To kick off media Mondays on Monkey Paw Robot Arm, I thought today I’d link to this recent podcast from NPR show On Point, about the threat posed by A.I. Tom Ashbrook, the host, makes Max Tegmark, head of the Future of Life Institute dance like a water drop on a frying pan on several points, rather amusingly.
The Future of Life Institute, hosted by M.I.T. are the guys that just got $7 million out of Elon Musk to protect us from evil robots/robot brains, a chunk of which they have duly handed out to a bevy of researchers. (Ashbrook talks to a couple of them as well.)
One thing that’s interesting to me, listening to this discussion, was the incredibly huge level gap between layman and researchers on this topic in particular. One of the core bits of being a journalist is acting as a bridge between the layman’s level of understanding of a topic and the expert’s level of understanding. It’s probably the trickiest bit, too; sometimes trying to blow a problem up into a big enough generality that a layman can understand it distorts its nature quite badly from an expert’s point of view. Of course, quite a lot of the time spending your whole life burrowing into the particular details of a topic makes one forget that distinctions which seem both clear and significant to an expert are invisible to a non-expert.
With A.I. in particular, though, it seems like the level gap is so large as to generate quirky absurdities. That is, the boots on the ground detail work that researchers are tackling right now concerns questions which are prosaic, humdrum — how do I get this robot to explain to me why it went left instead of right just then? — and the answers are technical, rigorous, mathematical. Whereas the level of the topic most laypeople are able to grasp is profound, philosophical — if computers become smarter than us, how do we control them? — and the only possible answers require delving into 2,000 years worth of human thought on ethics and morality.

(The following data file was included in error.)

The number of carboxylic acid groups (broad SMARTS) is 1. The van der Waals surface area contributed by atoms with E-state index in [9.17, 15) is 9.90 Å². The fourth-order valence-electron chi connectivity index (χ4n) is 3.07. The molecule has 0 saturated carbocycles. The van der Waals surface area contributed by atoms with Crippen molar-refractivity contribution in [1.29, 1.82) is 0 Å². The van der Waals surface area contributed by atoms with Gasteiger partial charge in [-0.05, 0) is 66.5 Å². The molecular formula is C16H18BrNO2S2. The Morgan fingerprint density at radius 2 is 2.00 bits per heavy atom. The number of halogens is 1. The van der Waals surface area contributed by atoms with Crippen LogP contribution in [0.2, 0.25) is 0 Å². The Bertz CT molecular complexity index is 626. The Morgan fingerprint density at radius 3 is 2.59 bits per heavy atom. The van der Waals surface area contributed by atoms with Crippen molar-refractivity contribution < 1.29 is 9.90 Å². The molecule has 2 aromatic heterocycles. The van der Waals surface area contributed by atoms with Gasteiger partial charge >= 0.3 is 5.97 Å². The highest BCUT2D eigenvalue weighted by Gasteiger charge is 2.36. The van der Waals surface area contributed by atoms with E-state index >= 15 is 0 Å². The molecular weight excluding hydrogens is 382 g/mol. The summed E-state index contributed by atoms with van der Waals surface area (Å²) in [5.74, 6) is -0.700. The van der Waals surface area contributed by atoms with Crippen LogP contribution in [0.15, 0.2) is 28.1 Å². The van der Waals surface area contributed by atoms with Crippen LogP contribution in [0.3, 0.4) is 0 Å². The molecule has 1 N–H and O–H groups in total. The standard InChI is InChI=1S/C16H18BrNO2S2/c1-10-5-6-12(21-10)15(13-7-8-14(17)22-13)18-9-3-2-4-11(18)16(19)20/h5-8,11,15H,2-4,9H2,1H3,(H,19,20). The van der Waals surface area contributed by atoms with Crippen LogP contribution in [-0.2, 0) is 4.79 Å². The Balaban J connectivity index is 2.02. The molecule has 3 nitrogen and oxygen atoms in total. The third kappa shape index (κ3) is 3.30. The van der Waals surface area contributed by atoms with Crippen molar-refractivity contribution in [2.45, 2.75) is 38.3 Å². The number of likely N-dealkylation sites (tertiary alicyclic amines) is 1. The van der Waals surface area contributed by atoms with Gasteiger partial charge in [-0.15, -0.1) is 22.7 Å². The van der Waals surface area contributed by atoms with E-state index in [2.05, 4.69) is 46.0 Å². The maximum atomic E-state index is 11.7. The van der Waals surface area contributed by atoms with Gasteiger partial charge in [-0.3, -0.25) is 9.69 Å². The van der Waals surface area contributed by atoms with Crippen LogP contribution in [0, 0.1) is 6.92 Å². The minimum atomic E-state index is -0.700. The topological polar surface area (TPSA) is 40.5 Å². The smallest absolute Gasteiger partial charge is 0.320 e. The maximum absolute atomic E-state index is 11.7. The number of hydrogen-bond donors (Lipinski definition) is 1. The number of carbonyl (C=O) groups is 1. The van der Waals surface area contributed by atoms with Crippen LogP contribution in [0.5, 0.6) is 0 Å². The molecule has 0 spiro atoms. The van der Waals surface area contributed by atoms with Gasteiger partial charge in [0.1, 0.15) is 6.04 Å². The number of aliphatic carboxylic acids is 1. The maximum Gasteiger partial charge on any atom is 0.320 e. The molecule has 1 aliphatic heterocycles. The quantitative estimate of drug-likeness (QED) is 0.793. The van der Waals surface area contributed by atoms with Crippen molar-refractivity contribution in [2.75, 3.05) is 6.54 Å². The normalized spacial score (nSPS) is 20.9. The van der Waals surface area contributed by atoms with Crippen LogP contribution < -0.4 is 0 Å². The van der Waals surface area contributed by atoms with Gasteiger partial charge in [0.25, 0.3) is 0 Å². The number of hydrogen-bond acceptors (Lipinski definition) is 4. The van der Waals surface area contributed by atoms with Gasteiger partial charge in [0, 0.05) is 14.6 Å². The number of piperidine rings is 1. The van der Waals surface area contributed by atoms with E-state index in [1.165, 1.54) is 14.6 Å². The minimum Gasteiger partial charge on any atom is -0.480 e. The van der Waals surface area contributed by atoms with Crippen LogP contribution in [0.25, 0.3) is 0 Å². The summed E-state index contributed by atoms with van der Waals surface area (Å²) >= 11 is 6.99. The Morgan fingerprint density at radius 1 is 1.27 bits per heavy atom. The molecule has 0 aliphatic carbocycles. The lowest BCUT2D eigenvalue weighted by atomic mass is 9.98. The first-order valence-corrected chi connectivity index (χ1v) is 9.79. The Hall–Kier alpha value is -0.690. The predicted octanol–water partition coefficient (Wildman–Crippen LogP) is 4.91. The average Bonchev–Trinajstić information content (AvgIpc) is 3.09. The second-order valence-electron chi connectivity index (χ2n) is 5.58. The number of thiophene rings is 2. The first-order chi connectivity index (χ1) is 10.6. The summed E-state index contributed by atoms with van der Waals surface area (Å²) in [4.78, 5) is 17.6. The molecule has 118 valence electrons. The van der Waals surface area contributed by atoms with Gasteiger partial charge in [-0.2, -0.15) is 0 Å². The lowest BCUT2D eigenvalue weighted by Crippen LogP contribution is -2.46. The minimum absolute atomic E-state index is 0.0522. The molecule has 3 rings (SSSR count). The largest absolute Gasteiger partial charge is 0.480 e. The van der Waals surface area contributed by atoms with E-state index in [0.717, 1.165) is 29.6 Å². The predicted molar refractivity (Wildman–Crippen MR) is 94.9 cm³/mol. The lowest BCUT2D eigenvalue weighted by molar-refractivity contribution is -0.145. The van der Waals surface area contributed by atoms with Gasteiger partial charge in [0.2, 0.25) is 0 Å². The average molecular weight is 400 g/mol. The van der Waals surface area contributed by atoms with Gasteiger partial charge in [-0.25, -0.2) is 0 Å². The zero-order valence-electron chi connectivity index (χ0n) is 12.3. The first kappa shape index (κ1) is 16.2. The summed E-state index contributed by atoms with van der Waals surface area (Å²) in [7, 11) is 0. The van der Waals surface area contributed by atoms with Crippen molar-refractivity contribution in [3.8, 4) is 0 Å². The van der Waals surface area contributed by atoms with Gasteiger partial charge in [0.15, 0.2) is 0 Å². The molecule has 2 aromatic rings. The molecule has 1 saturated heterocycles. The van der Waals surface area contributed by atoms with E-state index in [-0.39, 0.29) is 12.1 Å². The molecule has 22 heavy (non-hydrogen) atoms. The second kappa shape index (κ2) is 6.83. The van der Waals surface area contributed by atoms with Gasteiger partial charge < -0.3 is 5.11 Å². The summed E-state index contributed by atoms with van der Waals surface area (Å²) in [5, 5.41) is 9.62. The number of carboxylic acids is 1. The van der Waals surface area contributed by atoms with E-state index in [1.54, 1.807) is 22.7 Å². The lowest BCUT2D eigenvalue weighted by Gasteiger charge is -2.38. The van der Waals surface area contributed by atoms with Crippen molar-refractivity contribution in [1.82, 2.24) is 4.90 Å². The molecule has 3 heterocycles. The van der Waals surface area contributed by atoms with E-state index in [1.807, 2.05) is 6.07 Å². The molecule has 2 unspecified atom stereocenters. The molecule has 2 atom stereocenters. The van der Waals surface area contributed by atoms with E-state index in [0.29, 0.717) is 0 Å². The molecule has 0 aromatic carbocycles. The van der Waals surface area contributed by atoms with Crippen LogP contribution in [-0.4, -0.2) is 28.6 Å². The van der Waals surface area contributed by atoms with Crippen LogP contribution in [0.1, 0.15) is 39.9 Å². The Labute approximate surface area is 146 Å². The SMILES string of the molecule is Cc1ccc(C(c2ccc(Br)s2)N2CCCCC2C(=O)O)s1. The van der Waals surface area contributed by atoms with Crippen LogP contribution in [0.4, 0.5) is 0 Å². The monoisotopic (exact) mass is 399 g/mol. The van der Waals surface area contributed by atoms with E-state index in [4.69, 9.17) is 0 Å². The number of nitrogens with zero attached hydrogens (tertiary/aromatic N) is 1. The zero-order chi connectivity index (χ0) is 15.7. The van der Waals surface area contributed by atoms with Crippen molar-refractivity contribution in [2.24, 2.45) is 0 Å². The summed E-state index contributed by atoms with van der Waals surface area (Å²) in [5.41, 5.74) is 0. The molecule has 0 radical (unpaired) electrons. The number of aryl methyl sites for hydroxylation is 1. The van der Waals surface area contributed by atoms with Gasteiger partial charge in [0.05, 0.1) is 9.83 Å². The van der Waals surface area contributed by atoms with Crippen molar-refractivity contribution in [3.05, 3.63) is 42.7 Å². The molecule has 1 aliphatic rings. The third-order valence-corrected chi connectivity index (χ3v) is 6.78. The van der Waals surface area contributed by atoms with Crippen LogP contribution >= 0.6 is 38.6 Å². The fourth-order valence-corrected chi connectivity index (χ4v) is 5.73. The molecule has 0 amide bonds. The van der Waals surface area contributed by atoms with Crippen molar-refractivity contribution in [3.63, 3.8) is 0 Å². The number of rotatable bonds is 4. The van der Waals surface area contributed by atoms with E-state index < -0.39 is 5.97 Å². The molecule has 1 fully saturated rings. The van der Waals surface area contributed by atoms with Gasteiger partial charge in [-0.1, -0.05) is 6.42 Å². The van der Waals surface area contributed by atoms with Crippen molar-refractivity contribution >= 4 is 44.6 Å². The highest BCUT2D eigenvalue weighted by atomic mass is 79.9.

Listening to the experts themselves try and bridge that gap is fascinating; in many instances the answer is simply “I dunno”. Tegmark in particular speaks of the need to align the goals of A.I. with the goals of humanity….but what are the goals of humanity, beyond survival? Peace on earth, goodwill towards men? To see your enemies driven before you and hear the lamentations of their women, to cite a different Arnie classic than the one that usually comes up in A.I. discussions? I don’t think we’ve managed to come up with a solid answer on this stuff in the past 6,000 years or so, and now it’s going to be left for the engineers to decide.